2016-07-20 / Editorials

Mike Reese

“I was just thinking”

The travel bug bit me at ten years old, when my grandparents took me to New York City. I wanted to see the things that I’d only seen in my geography book. Travelling made those pictures come alive for me. The Empire State Building, the Grand Canyon, the Golden Gate Bridge aren’t just pictures in a book when you travel and get to actually touch them.

Travel isn’t just the enjoyment of seeing places and things, though. An equally important aspect is the people you meet. Our family recently went on a trip. We came in contact with people from around the world and all over the U.S. There was Brent, a soldier from Tennessee, travelling alone, waiting for his fifth deployment to another desert hell-hole, and there was a mother-daughter pair from Spartanburg, travelling together who just wanted to reconnect for a few days. They’re planning another cruise next year to celebrate the mother’s fiftieth birthday. And there were three teenagers from Snellville, Georgia who invited Chansley to play UNO with them. They’d overheard her begging me to play UNO, but I was leaning toward a couple of hours of reading and/or gazing at the horizon, even napping maybe, kind of a Grandpa thing. Thank you unknown teenagers from Snellville.

My son and I met Joshuva from India. He guided us on an interesting three and a half hour, behind-the-scenes tour of our cruise ship. We also met Travis and Jordan who took us on their sailboat for a mini-cruise to a “post card” island to explore and snorkel in the aqua water. They both want to come to America to get their college degrees.

But the most memorable person we met was Rosella, from the Philippines. She and her husband, Michael, were both members of the ship’s crew. Rosella cleaned our cabin daily. After each busy day we’d return to a fresh room and a different towel sculpture perched on the bed. Chansley loved Rosella’s towel creations. She even took a towel sculpturing class on the ship. Rosella and Michael have a six-year-old daughter, who remains in the Philippines with her grandmother. They see their daughter in person twice yearly, but daily (at 5:30 a.m.) on Skype. Chansley didn’t completely understand the “whys” of that situation. We tried to explain to her that everyone wasn’t as fortunate as she is, to live in a country full of opportunities, and that Rosella and Michael had to take jobs on the other side of the earth that would pay for opportunities for their daughter that she, otherwise, would never have. I wondered how many of us could make that extreme sacrifice. I doubt many of us could.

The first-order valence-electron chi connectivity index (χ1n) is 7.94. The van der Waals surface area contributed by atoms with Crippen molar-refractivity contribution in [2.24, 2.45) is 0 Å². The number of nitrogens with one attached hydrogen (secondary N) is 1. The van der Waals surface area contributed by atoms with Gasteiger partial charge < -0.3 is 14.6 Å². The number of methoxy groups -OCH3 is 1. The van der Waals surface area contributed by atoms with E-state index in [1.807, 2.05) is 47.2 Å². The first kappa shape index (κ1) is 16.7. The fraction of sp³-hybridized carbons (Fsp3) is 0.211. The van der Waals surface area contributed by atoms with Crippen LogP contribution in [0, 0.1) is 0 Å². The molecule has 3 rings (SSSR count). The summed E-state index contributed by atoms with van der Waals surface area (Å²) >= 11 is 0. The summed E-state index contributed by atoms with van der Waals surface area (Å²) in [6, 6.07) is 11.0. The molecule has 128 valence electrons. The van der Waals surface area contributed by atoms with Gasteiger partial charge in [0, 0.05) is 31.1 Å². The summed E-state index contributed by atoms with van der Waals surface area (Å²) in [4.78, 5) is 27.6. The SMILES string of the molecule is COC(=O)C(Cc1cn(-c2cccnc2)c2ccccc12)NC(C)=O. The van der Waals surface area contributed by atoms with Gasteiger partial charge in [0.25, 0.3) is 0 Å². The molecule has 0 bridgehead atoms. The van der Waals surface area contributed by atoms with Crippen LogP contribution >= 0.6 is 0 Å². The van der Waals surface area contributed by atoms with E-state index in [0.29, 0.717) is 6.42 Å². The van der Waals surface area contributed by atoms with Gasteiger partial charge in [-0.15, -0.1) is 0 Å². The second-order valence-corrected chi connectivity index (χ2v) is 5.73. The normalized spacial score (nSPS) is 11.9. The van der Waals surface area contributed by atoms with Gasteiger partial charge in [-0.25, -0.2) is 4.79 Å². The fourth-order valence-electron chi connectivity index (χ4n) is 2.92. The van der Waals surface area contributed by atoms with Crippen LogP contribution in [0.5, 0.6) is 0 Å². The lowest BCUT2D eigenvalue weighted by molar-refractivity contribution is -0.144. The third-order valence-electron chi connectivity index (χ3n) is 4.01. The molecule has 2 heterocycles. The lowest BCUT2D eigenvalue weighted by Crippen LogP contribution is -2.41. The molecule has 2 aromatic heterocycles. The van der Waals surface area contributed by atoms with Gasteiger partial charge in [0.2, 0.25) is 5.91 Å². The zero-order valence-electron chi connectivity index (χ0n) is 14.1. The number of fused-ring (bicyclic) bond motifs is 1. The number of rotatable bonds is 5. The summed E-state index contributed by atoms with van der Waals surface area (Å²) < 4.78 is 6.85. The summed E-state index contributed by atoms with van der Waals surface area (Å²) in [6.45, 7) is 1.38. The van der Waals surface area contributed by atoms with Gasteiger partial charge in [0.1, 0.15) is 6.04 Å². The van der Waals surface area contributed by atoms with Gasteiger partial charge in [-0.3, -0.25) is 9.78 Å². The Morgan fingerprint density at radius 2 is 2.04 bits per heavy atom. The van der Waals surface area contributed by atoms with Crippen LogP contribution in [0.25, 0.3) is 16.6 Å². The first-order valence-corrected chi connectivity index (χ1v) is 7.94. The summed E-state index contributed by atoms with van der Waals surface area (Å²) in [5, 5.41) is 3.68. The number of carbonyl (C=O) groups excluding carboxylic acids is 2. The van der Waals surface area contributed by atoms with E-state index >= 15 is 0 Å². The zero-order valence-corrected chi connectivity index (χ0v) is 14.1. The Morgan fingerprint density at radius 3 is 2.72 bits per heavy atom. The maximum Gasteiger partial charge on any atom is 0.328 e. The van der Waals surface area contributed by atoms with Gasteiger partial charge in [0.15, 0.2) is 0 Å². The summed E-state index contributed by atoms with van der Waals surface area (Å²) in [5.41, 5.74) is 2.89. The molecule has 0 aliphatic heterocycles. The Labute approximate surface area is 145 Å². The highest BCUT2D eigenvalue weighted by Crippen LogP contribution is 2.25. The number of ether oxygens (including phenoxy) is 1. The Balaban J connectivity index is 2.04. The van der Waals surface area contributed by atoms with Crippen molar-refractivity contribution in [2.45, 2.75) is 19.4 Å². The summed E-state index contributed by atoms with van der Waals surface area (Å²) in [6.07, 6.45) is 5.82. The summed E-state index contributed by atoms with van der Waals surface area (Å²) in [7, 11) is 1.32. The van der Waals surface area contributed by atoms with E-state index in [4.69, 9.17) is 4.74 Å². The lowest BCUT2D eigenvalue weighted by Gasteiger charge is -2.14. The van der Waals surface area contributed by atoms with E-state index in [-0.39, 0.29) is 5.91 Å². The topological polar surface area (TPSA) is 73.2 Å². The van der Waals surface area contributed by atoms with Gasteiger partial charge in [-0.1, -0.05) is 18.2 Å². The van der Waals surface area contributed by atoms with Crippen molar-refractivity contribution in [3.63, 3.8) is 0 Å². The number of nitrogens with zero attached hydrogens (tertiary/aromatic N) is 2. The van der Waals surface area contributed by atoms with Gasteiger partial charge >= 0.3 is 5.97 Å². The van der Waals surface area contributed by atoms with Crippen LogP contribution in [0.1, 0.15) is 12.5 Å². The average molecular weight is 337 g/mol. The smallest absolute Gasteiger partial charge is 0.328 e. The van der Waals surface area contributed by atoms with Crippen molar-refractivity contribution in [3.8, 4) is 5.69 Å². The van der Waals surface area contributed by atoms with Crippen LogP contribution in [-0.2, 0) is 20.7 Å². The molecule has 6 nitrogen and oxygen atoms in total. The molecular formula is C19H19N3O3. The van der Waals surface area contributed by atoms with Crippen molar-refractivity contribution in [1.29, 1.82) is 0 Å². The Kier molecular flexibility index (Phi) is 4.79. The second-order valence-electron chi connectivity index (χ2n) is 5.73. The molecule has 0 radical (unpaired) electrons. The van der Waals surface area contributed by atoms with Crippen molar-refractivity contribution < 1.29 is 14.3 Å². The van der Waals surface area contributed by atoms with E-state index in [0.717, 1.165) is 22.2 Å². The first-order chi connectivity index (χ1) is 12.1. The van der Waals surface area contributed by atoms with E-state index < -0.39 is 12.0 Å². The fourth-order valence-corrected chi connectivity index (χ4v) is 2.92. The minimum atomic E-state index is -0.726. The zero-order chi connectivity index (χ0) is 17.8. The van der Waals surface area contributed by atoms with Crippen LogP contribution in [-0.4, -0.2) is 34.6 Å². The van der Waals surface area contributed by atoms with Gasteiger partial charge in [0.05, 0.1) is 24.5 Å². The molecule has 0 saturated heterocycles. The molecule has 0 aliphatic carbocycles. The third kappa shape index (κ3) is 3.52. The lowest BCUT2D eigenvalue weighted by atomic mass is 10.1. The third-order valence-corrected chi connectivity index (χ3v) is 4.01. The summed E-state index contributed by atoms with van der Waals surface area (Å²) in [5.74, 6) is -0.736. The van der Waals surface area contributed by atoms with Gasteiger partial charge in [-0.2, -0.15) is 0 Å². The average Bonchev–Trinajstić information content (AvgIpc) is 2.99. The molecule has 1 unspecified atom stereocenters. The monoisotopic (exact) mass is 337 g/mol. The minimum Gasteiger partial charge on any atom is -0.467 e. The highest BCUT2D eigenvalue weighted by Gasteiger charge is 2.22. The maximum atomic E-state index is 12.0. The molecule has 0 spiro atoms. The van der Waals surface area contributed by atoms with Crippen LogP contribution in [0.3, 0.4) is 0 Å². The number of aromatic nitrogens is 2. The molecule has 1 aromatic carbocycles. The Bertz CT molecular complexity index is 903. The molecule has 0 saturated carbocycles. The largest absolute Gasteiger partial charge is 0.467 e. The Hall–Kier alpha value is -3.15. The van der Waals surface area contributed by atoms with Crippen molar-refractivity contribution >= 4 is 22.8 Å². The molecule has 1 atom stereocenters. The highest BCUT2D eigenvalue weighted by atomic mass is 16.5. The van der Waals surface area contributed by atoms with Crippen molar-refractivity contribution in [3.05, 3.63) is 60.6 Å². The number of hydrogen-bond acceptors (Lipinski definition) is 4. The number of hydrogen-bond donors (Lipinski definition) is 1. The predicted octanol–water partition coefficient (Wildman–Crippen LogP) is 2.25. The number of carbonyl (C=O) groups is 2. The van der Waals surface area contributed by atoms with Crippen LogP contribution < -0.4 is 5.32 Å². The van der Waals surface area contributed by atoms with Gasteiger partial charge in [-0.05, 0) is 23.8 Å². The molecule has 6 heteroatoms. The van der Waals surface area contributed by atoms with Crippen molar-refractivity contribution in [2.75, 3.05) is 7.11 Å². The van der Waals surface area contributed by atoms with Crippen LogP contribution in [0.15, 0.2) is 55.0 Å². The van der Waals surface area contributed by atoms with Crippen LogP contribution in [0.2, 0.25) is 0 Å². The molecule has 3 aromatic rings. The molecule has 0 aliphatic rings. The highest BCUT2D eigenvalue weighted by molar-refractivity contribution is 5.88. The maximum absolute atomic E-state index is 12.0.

Chansley’s still not quite old enough to entirely grasp the meaning of what we tried to explain. But it’s a beginning in her education as to the ways and circumstances of the rest of the world, through travel. And, in this ass-backwards world today, explaining it gets harder every day. I think it was a good start, though.

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